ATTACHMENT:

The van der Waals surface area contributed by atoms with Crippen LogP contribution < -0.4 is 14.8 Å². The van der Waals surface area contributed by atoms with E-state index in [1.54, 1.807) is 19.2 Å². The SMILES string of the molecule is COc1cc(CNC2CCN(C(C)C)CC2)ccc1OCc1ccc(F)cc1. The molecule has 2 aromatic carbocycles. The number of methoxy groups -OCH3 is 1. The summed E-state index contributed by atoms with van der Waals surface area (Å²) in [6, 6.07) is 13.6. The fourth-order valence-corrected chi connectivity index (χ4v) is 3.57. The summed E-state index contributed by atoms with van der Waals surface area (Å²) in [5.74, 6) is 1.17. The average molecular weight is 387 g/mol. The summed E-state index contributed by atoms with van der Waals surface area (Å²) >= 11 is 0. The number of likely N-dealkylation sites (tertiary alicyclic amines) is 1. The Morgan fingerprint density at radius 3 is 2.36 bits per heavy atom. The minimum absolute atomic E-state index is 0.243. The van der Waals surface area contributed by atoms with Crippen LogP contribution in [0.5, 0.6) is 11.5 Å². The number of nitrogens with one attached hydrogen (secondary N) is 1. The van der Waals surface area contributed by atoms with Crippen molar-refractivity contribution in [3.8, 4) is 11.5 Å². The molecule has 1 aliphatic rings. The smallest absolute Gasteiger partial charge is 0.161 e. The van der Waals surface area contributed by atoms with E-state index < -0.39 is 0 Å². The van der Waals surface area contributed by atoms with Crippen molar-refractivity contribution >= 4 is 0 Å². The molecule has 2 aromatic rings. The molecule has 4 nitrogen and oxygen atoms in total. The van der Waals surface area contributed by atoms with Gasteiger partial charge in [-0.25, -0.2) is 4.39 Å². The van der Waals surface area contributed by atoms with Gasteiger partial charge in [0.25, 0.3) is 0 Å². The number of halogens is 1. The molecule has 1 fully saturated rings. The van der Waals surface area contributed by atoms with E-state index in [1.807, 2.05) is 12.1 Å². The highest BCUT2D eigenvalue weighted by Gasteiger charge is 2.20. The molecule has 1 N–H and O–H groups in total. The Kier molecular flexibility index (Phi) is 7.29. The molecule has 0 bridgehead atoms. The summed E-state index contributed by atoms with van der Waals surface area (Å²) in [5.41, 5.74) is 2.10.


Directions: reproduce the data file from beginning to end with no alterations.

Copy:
The van der Waals surface area contributed by atoms with Crippen LogP contribution < -0.4 is 14.8 Å². The van der Waals surface area contributed by atoms with E-state index in [1.54, 1.807) is 19.2 Å². The SMILES string of the molecule is COc1cc(CNC2CCN(C(C)C)CC2)ccc1OCc1ccc(F)cc1. The molecule has 2 aromatic carbocycles. The number of methoxy groups -OCH3 is 1. The summed E-state index contributed by atoms with van der Waals surface area (Å²) in [6, 6.07) is 13.6. The fourth-order valence-corrected chi connectivity index (χ4v) is 3.57. The summed E-state index contributed by atoms with van der Waals surface area (Å²) in [5.74, 6) is 1.17. The average molecular weight is 387 g/mol. The summed E-state index contributed by atoms with van der Waals surface area (Å²) >= 11 is 0. The number of likely N-dealkylation sites (tertiary alicyclic amines) is 1. The Morgan fingerprint density at radius 3 is 2.36 bits per heavy atom. The minimum absolute atomic E-state index is 0.243. The van der Waals surface area contributed by atoms with Crippen LogP contribution in [0.5, 0.6) is 11.5 Å². The number of nitrogens with one attached hydrogen (secondary N) is 1. The van der Waals surface area contributed by atoms with Crippen molar-refractivity contribution in [3.8, 4) is 11.5 Å². The molecule has 1 aliphatic rings. The smallest absolute Gasteiger partial charge is 0.161 e. The van der Waals surface area contributed by atoms with E-state index < -0.39 is 0 Å². The van der Waals surface area contributed by atoms with Crippen molar-refractivity contribution >= 4 is 0 Å². The molecule has 2 aromatic rings. The molecule has 4 nitrogen and oxygen atoms in total. The van der Waals surface area contributed by atoms with Gasteiger partial charge in [-0.25, -0.2) is 4.39 Å². The van der Waals surface area contributed by atoms with Gasteiger partial charge in [0.25, 0.3) is 0 Å². The number of halogens is 1. The molecule has 1 fully saturated rings. The van der Waals surface area contributed by atoms with E-state index in [1.807, 2.05) is 12.1 Å². The highest BCUT2D eigenvalue weighted by Gasteiger charge is 2.20. The molecule has 1 N–H and O–H groups in total. The Kier molecular flexibility index (Phi) is 7.29. The molecule has 0 bridgehead atoms. The summed E-state index contributed by atoms with van der Waals surface area (Å²) in [5.41, 5.74) is 2.10.